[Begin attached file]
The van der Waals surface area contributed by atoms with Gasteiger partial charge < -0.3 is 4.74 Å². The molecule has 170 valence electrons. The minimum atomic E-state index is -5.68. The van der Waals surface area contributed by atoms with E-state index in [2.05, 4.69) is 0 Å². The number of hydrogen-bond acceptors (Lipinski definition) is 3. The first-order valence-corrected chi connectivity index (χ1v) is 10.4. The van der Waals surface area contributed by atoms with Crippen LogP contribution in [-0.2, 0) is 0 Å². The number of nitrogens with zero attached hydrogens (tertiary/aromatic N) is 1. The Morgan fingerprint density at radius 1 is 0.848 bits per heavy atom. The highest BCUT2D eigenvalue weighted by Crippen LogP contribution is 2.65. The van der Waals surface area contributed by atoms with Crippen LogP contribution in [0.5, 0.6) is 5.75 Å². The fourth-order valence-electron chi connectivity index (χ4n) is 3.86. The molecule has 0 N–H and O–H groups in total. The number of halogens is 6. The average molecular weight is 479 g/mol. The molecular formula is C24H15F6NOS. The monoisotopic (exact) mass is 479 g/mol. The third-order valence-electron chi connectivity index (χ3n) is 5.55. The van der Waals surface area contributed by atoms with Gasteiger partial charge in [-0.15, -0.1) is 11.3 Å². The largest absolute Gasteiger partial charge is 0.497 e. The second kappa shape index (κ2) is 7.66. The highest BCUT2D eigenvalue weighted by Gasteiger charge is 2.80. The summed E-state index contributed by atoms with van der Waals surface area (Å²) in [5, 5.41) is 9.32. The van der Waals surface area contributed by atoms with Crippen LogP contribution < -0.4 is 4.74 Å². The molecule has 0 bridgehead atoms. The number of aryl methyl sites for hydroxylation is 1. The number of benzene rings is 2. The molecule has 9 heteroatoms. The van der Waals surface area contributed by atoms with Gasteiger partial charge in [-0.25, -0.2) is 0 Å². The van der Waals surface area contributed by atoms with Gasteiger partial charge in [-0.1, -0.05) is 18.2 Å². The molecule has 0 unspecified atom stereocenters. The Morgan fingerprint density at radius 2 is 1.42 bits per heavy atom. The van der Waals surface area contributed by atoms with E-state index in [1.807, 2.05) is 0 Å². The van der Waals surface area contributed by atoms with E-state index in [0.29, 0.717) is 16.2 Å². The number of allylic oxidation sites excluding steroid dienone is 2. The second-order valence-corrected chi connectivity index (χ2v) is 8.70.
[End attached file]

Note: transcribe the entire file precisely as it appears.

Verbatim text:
The van der Waals surface area contributed by atoms with Gasteiger partial charge < -0.3 is 4.74 Å². The molecule has 170 valence electrons. The minimum atomic E-state index is -5.68. The van der Waals surface area contributed by atoms with E-state index in [2.05, 4.69) is 0 Å². The number of hydrogen-bond acceptors (Lipinski definition) is 3. The first-order valence-corrected chi connectivity index (χ1v) is 10.4. The van der Waals surface area contributed by atoms with Crippen LogP contribution in [-0.2, 0) is 0 Å². The number of nitrogens with zero attached hydrogens (tertiary/aromatic N) is 1. The Morgan fingerprint density at radius 1 is 0.848 bits per heavy atom. The highest BCUT2D eigenvalue weighted by Crippen LogP contribution is 2.65. The van der Waals surface area contributed by atoms with Crippen LogP contribution in [0.5, 0.6) is 5.75 Å². The fourth-order valence-electron chi connectivity index (χ4n) is 3.86. The molecule has 0 N–H and O–H groups in total. The number of halogens is 6. The average molecular weight is 479 g/mol. The molecular formula is C24H15F6NOS. The monoisotopic (exact) mass is 479 g/mol. The third-order valence-electron chi connectivity index (χ3n) is 5.55. The van der Waals surface area contributed by atoms with Gasteiger partial charge in [-0.15, -0.1) is 11.3 Å². The largest absolute Gasteiger partial charge is 0.497 e. The second kappa shape index (κ2) is 7.66. The highest BCUT2D eigenvalue weighted by Gasteiger charge is 2.80. The summed E-state index contributed by atoms with van der Waals surface area (Å²) in [5, 5.41) is 9.32. The van der Waals surface area contributed by atoms with Crippen LogP contribution < -0.4 is 4.74 Å². The molecule has 0 bridgehead atoms. The number of aryl methyl sites for hydroxylation is 1. The number of benzene rings is 2. The molecule has 9 heteroatoms. The van der Waals surface area contributed by atoms with Gasteiger partial charge in [-0.25, -0.2) is 0 Å². The van der Waals surface area contributed by atoms with Gasteiger partial charge in [-0.1, -0.05) is 18.2 Å². The molecule has 0 unspecified atom stereocenters. The Morgan fingerprint density at radius 2 is 1.42 bits per heavy atom. The van der Waals surface area contributed by atoms with E-state index in [1.807, 2.05) is 0 Å². The van der Waals surface area contributed by atoms with E-state index in [0.29, 0.717) is 16.2 Å². The number of allylic oxidation sites excluding steroid dienone is 2. The second-order valence-corrected chi connectivity index (χ2v) is 8.70.